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Jim Haynes made Flammable Materials From Foreign Lands on an artist’s residency in Estonia, arranged with the help of field recording / sound art supremo Simon Whetham. Much of the source material was grabbed from the airwaves via shortwave radio in evocative post-Soviet ruins, so this record is packed with crackle and hum and the traces of dark memories. Yummy. Clear vinyl LP on Elevator Bath.

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  • eeaoa045 / Clear vinyl LP on Elevator Bath. Edition of 300 copies

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Flammable Materials From Foreign Lands by Jim Haynes 1 review. Add your own review. 8/10
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8/10 Staff review, 19 January 2017

More tracks from Jim Haynes, mostly recorded during his Estonian ‘Active Crossover’ residency. I’ve previously written about some of Jim’s work from this project, which came out via the ‘Throttle & Calibration’ cassette on his The Helen Scarsdale Agency label. I think this LP actually came out before the tape, but we only just scored copies.

The artists succinct description of his working method “I rust things” is a pretty good indication of what to expect if you’re a Haynes noob. How exactly he processes and decomposes sound remains a mystery, but whatever exactly it is that he does to his recordings, gives his work something of a trademark sound. And we’re not talking a simple tape hiss VST plug-in here.

‘Of Blast and Bleach’ is something like an arcane radio signal being transmitted through time and space via a blackhole, landing on earth for a brief duet with broken jackhammer on an abandoned building site where nature is slowly reclaiming the land. The signal bounces off pylons and then gets absorbed into the cables. The hum, drone and crackle of ‘Nyet’ oozes paranoia before ‘E. Kohver’ drones like a possessed Eliane Radigue before her synthesizer malfunctions and combusts into flames.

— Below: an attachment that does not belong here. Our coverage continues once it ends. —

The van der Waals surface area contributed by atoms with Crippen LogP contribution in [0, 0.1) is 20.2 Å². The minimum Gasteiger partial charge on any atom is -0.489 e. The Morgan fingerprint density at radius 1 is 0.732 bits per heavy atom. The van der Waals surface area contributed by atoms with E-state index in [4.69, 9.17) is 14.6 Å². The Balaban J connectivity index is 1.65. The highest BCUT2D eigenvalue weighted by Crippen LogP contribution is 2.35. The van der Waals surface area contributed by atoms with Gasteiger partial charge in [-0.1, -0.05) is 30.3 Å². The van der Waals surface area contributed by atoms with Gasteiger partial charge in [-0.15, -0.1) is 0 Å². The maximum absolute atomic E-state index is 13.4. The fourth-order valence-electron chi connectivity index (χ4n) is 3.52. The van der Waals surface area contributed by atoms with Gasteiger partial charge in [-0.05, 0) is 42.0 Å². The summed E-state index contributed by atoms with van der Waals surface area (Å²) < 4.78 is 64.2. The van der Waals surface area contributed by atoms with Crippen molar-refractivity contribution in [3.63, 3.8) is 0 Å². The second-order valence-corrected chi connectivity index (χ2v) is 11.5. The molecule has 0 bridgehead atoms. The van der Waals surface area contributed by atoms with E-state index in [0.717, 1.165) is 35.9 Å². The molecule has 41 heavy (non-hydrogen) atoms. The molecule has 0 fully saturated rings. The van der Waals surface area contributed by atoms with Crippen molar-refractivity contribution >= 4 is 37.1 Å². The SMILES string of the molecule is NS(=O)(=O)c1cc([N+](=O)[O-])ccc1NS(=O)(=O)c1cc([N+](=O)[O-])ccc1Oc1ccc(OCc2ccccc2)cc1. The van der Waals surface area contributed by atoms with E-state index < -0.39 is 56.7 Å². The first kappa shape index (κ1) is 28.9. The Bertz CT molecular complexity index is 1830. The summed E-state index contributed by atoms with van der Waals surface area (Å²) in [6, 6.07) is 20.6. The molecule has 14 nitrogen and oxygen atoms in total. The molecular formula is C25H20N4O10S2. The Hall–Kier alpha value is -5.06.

Over on the flipside ‘Electric Speech : Nadiya’ plays like some exhumed, damaged tape of Cold War radio transmissions / numbers stations. There’s clear nods to Robert Ashley’s ‘Purposeful Lady Slow Afternoon’ from his classic 1979 album ‘Automatic Writing’. This was apparently the only music Stephen Stapleton could listen to while tripping on acid without feeling claustrophobic and paranoid. Here, Haynes is equally inspired by Nurse With Wound's ‘A Missing Sense’ which is kinda NWW’s version of 'Automatic Writing' and expands on the collage of clipped female voices idea, with his execution giving things a paranormal/EVP type quality.


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